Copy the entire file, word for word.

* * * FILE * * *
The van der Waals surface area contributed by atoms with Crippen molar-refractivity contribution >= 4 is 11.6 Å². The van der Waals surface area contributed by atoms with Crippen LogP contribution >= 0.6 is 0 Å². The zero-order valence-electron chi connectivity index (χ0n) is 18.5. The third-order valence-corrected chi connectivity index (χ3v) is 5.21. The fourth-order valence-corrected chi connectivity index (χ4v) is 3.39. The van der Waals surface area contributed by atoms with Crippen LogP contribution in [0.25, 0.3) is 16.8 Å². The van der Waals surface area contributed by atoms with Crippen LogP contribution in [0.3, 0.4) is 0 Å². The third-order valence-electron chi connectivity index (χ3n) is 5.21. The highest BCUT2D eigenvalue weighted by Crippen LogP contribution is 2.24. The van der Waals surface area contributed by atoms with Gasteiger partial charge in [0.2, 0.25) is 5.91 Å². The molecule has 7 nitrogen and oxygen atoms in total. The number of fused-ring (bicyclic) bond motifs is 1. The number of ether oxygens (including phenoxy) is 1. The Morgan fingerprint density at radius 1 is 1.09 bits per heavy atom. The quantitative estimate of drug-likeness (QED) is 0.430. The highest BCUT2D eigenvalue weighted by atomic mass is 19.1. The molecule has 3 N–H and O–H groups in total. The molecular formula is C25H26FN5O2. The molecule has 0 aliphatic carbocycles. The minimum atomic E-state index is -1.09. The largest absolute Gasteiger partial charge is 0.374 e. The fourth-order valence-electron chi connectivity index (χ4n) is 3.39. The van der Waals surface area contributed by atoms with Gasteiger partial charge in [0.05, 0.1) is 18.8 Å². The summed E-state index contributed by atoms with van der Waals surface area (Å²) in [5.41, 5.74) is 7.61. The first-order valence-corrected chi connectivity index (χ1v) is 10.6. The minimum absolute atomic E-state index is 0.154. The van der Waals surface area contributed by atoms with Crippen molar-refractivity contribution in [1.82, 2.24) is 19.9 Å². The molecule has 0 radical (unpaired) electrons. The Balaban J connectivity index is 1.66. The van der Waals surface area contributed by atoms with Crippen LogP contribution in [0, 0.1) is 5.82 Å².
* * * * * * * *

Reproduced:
The van der Waals surface area contributed by atoms with Crippen molar-refractivity contribution >= 4 is 11.6 Å². The van der Waals surface area contributed by atoms with Crippen LogP contribution >= 0.6 is 0 Å². The zero-order valence-electron chi connectivity index (χ0n) is 18.5. The third-order valence-corrected chi connectivity index (χ3v) is 5.21. The fourth-order valence-corrected chi connectivity index (χ4v) is 3.39. The van der Waals surface area contributed by atoms with Crippen LogP contribution in [0.25, 0.3) is 16.8 Å². The van der Waals surface area contributed by atoms with Crippen LogP contribution in [0.3, 0.4) is 0 Å². The third-order valence-electron chi connectivity index (χ3n) is 5.21. The highest BCUT2D eigenvalue weighted by Crippen LogP contribution is 2.24. The van der Waals surface area contributed by atoms with Gasteiger partial charge in [0.2, 0.25) is 5.91 Å². The molecule has 7 nitrogen and oxygen atoms in total. The number of fused-ring (bicyclic) bond motifs is 1. The number of ether oxygens (including phenoxy) is 1. The Morgan fingerprint density at radius 1 is 1.09 bits per heavy atom. The quantitative estimate of drug-likeness (QED) is 0.430. The highest BCUT2D eigenvalue weighted by atomic mass is 19.1. The molecule has 3 N–H and O–H groups in total. The molecular formula is C25H26FN5O2. The molecule has 0 aliphatic carbocycles. The minimum atomic E-state index is -1.09. The largest absolute Gasteiger partial charge is 0.374 e. The fourth-order valence-electron chi connectivity index (χ4n) is 3.39. The van der Waals surface area contributed by atoms with Gasteiger partial charge in [0.05, 0.1) is 18.8 Å². The summed E-state index contributed by atoms with van der Waals surface area (Å²) in [5.41, 5.74) is 7.61. The first-order valence-corrected chi connectivity index (χ1v) is 10.6. The minimum absolute atomic E-state index is 0.154. The van der Waals surface area contributed by atoms with Crippen molar-refractivity contribution in [1.82, 2.24) is 19.9 Å². The molecule has 0 radical (unpaired) electrons. The Balaban J connectivity index is 1.66. The van der Waals surface area contributed by atoms with Crippen LogP contribution in [0, 0.1) is 5.82 Å².